I love potato gratin. It's so creamy and oozy and cheesy and golden brown on top. There is something about foods that are golden brown on top that just screams out THERE IS DELICIOUSNESS HIDING UNDERNEATH! EAT ME! Yes, it screams in capital letters. I have never been able to resist anything with a golden brown crust. Why would I? The only thing is that potato gratin seems such a guilty pleasure, such an unhealthy thing that you should not make in vast quantities...right?
Wrong. Yay for Deb at Smitten Kitchen! She makes me feel better about eating potato gratin. She says you do not need to use cream, only milk! Do you know this about me? Cream scares me. The thought that something so like milk, so delicious and wholesome and innocent looking, could possibly contain so many calories makes me run around in terrified circles all over the kitchen. I do not buy cream. And so, making gratin with milk and just a little butter makes me feel all better.
Though, eating this still feels like a guilty pleasure. It's just so good! How could it be even kind of sort of healthy? I froze half because one cannot make every meal a potato gratin meal, even if one wants to. The joy must be spread over time. Especially after all that effort I spent slicing potatoes super thin. Sometimes, I just want to cave and buy all sorts of ridiculous kitchen things - like a mandolin. But, I remain a college student before a food blogger and so the wallet wins: I sit and slice thin slices of potato. And then I get such delicious results! That I get to eat for a long time! So really, I always win.
Adapted from Smitten Kitchen
3 Large Russet Potatoes (See Note)
1 1/2 cups Shredded Monterey Jack Cheese (i.e. Whatever Cheese You Own)
1/3 cup Milk
2 tbsp Butter + A little more to butter your pan
Salt and Pepper
Pre-heat the oven to 350 degrees and butter an 8'' or 9'' cake pan (or an 8'' square pan/casserole dish?). Scrub your potatoes, if they are russets you don't have to peel them. Slice them as thinly as possible (use a mandolin if you have one). Lay one layer of potato slices in concentric circles on the bottom of the cake pan. Generously sprinkle on some salt and pepper. Then, sprinkle on 1/4 of your cheese. Lay on the next layer, and repeat with the salt, pepper, and cheese. Repeat once more with a layer of potatoes, salt, pepper, and cheese, and then lay on a last layer of potatoes. You should have four layers of potato total. Carefully pour in enough milk to just reach the bottom of the top layer of potatoes (use more milk than I said if you need to), and crumble the 2 tbsp of butter along the top of the potatoes. Then, put it in the oven and allow it to bake for 45 minutes. At that point, sprinkle on your remaining 1/4 of cheese. Put it back in the oven and allow it to bake for 15 more minutes until it is golden brown on top and the potatoes are soft if you stick a fork in. Then, pull it out, allow it to cool, and eat!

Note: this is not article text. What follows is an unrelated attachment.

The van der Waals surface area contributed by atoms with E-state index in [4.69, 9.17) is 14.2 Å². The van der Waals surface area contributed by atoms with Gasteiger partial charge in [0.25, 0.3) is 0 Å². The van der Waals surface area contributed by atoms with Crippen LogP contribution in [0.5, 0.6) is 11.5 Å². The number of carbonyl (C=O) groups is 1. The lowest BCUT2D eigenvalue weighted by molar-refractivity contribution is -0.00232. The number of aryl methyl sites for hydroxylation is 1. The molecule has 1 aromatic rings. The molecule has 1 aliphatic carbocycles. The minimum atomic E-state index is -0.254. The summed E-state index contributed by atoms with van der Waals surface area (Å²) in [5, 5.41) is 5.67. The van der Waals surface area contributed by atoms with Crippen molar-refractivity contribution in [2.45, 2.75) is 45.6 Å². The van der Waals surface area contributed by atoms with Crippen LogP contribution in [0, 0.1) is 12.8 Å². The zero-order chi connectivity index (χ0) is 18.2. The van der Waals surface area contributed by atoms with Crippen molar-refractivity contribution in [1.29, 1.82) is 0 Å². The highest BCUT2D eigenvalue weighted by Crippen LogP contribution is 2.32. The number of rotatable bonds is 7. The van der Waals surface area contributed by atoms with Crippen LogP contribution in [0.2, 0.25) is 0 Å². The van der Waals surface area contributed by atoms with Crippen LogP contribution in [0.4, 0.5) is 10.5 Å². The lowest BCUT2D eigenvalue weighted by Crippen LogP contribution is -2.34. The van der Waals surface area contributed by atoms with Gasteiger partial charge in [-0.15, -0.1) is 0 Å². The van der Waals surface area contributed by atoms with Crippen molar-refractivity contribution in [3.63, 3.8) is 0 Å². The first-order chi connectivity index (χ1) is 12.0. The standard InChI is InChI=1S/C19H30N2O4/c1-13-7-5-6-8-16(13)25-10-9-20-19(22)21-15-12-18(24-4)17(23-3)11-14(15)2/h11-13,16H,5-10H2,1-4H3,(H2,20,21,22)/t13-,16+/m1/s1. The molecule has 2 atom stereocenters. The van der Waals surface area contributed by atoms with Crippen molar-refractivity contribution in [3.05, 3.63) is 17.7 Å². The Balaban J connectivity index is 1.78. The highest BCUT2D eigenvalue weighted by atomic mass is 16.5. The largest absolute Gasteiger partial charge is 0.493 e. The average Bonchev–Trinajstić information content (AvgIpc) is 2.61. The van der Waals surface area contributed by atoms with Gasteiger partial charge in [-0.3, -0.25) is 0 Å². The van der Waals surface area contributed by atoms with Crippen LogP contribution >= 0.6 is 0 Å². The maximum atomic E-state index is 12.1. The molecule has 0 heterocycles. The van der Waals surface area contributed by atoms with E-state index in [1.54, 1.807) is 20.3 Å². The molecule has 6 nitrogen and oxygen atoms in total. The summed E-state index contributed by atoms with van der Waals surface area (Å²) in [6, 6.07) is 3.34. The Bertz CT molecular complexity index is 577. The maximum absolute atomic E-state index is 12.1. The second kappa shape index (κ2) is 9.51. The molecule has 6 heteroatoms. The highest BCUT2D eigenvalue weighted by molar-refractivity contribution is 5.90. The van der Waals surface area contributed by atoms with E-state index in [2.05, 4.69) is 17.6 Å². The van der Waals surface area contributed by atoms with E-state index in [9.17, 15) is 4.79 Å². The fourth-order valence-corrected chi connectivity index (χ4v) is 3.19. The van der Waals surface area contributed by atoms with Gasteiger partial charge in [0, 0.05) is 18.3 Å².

Even though Deb says you should use Yukon because Russets gets floury, mine were pretty OK - so just use whatever you have! If you use Yukon then peel them. Also, instead of putting just cheese, Deb suggests sautéing mushrooms and layering those in or using other root vegetables - follow the link to her site for all her great ideas!